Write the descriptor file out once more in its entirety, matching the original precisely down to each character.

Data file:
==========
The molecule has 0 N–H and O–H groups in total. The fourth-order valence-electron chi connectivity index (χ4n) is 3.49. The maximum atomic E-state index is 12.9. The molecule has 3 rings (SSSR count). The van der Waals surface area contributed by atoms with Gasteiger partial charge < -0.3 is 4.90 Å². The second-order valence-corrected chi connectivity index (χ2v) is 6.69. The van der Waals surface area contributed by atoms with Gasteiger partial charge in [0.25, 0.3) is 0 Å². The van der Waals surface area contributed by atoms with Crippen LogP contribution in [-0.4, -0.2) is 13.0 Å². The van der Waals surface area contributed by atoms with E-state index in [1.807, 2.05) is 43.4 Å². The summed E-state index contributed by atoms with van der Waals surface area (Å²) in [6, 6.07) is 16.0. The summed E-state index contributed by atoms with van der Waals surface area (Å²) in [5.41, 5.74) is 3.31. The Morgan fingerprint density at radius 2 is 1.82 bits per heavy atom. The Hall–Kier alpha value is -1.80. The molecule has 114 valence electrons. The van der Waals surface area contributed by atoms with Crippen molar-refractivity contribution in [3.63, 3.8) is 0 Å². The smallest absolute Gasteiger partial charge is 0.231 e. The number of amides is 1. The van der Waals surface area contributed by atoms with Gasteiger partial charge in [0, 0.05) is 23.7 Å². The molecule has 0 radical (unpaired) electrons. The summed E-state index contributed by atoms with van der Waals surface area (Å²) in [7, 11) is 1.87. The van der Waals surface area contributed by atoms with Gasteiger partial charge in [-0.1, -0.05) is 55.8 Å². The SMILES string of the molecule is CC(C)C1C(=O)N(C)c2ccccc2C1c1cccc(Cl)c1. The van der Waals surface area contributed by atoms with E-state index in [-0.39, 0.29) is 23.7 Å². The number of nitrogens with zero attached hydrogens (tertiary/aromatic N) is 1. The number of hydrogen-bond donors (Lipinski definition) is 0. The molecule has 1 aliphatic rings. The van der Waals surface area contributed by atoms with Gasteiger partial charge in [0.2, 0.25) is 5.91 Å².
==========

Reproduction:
The molecule has 0 N–H and O–H groups in total. The fourth-order valence-electron chi connectivity index (χ4n) is 3.49. The maximum atomic E-state index is 12.9. The molecule has 3 rings (SSSR count). The van der Waals surface area contributed by atoms with Gasteiger partial charge < -0.3 is 4.90 Å². The second-order valence-corrected chi connectivity index (χ2v) is 6.69. The van der Waals surface area contributed by atoms with Gasteiger partial charge in [0.25, 0.3) is 0 Å². The van der Waals surface area contributed by atoms with Crippen LogP contribution in [-0.4, -0.2) is 13.0 Å². The van der Waals surface area contributed by atoms with E-state index in [1.807, 2.05) is 43.4 Å². The summed E-state index contributed by atoms with van der Waals surface area (Å²) in [6, 6.07) is 16.0. The summed E-state index contributed by atoms with van der Waals surface area (Å²) in [5.41, 5.74) is 3.31. The Morgan fingerprint density at radius 2 is 1.82 bits per heavy atom. The Hall–Kier alpha value is -1.80. The molecule has 114 valence electrons. The van der Waals surface area contributed by atoms with Crippen molar-refractivity contribution in [3.63, 3.8) is 0 Å². The smallest absolute Gasteiger partial charge is 0.231 e. The number of amides is 1. The van der Waals surface area contributed by atoms with Gasteiger partial charge in [0, 0.05) is 23.7 Å². The molecule has 0 radical (unpaired) electrons. The summed E-state index contributed by atoms with van der Waals surface area (Å²) in [7, 11) is 1.87. The van der Waals surface area contributed by atoms with Gasteiger partial charge in [-0.1, -0.05) is 55.8 Å². The SMILES string of the molecule is CC(C)C1C(=O)N(C)c2ccccc2C1c1cccc(Cl)c1. The van der Waals surface area contributed by atoms with E-state index in [-0.39, 0.29) is 23.7 Å². The number of nitrogens with zero attached hydrogens (tertiary/aromatic N) is 1. The number of hydrogen-bond donors (Lipinski definition) is 0. The molecule has 1 aliphatic rings. The van der Waals surface area contributed by atoms with Gasteiger partial charge in [0.2, 0.25) is 5.91 Å².